Fault slip rates in southern California predicted by geodetically constrained non-block viscoelastic model

Monday, 15 December 2014
Ray Y Chuang, Indiana University Bloomington, Bloomington, IN, United States and Kaj M Johnson, Indiana University, Bloomington, IN, United States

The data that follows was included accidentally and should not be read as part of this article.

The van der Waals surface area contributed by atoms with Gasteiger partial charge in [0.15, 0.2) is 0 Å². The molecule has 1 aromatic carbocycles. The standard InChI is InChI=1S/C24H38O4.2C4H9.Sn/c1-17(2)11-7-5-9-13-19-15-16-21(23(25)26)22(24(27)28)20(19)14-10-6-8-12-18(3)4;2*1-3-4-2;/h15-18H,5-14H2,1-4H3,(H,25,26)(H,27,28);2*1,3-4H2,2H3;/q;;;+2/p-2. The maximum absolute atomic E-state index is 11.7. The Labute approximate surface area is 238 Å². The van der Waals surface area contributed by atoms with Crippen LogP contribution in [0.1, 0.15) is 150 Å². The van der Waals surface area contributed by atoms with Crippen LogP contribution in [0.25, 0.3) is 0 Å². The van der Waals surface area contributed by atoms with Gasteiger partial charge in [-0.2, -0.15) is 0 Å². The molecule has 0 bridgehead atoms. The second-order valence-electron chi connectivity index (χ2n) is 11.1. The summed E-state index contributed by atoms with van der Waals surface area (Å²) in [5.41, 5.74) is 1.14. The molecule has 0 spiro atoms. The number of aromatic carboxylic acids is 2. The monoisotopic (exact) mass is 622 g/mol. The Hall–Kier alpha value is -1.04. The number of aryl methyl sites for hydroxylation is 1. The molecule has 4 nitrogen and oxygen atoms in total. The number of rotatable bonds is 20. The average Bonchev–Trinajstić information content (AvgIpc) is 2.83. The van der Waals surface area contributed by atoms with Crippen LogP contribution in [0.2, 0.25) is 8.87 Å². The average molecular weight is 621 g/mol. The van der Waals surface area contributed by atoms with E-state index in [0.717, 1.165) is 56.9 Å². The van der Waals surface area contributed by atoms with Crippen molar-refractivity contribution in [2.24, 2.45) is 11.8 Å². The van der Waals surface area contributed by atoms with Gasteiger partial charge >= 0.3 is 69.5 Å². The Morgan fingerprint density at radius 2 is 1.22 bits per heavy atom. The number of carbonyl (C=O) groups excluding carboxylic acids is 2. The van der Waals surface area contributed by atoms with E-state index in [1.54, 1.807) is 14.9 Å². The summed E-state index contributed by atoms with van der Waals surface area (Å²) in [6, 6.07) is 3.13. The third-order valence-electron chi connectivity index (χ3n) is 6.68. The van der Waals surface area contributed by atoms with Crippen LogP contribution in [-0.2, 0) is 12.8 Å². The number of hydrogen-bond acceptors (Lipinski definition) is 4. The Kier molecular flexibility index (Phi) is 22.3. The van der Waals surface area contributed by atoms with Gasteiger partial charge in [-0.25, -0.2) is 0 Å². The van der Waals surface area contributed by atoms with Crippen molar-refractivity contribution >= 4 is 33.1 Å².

We develop mechanical models of present-day surface motions in which deformation is a response to plate boundary forces, gravitational loading, and rheological properties of the lithosphere and active fault interfaces. To model fault-slip rates in southern California, we populate an elastic-visco thin sheet (plane stress) with viscous shear zones (faults) and impose far-field stress tensor and gravitational loading to compute the long-term fault slip rates and crustal motions. The mechanical models inherently allow slips along through-going and discontinuous faults and the viscosity of the lithospheric sheet relaxes unreasonable stress build-up. The models predict long-term fault-slip rates in southern California and incorporate backslip as interseismic deformation due to locking of faults to compare the total present-day deformation field (long-term plus intersesismic) with the GPS-derived velocity field.